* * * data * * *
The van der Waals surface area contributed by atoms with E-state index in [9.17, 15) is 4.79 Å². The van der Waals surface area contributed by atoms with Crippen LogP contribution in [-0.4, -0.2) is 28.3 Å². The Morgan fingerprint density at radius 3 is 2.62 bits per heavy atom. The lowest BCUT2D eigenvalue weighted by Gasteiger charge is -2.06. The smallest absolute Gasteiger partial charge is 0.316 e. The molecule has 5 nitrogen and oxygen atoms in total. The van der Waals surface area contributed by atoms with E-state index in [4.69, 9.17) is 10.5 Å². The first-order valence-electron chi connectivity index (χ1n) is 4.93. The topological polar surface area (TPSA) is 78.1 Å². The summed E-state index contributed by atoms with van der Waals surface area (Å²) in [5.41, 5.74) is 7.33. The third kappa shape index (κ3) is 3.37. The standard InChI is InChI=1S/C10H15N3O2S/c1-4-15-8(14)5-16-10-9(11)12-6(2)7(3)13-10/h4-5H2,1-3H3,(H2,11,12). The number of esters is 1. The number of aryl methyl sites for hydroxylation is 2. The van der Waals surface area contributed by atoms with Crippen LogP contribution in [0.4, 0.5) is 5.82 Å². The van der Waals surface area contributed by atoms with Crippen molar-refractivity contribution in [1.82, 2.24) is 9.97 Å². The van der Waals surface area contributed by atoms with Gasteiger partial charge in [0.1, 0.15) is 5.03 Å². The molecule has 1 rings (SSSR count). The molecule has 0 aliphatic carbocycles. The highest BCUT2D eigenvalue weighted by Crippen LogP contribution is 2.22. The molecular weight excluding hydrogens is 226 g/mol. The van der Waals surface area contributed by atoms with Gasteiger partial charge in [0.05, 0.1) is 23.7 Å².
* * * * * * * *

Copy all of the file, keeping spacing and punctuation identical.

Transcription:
The van der Waals surface area contributed by atoms with E-state index in [9.17, 15) is 4.79 Å². The van der Waals surface area contributed by atoms with Crippen LogP contribution in [-0.4, -0.2) is 28.3 Å². The Morgan fingerprint density at radius 3 is 2.62 bits per heavy atom. The lowest BCUT2D eigenvalue weighted by Gasteiger charge is -2.06. The smallest absolute Gasteiger partial charge is 0.316 e. The molecule has 5 nitrogen and oxygen atoms in total. The van der Waals surface area contributed by atoms with E-state index in [4.69, 9.17) is 10.5 Å². The first-order valence-electron chi connectivity index (χ1n) is 4.93. The topological polar surface area (TPSA) is 78.1 Å². The summed E-state index contributed by atoms with van der Waals surface area (Å²) in [5.41, 5.74) is 7.33. The third kappa shape index (κ3) is 3.37. The standard InChI is InChI=1S/C10H15N3O2S/c1-4-15-8(14)5-16-10-9(11)12-6(2)7(3)13-10/h4-5H2,1-3H3,(H2,11,12). The number of esters is 1. The number of aryl methyl sites for hydroxylation is 2. The van der Waals surface area contributed by atoms with Crippen LogP contribution in [0.4, 0.5) is 5.82 Å². The van der Waals surface area contributed by atoms with Crippen molar-refractivity contribution in [1.82, 2.24) is 9.97 Å². The van der Waals surface area contributed by atoms with Gasteiger partial charge in [0.1, 0.15) is 5.03 Å². The molecule has 1 rings (SSSR count). The molecule has 0 aliphatic carbocycles. The highest BCUT2D eigenvalue weighted by Crippen LogP contribution is 2.22. The molecular weight excluding hydrogens is 226 g/mol. The van der Waals surface area contributed by atoms with Gasteiger partial charge in [0.05, 0.1) is 23.7 Å².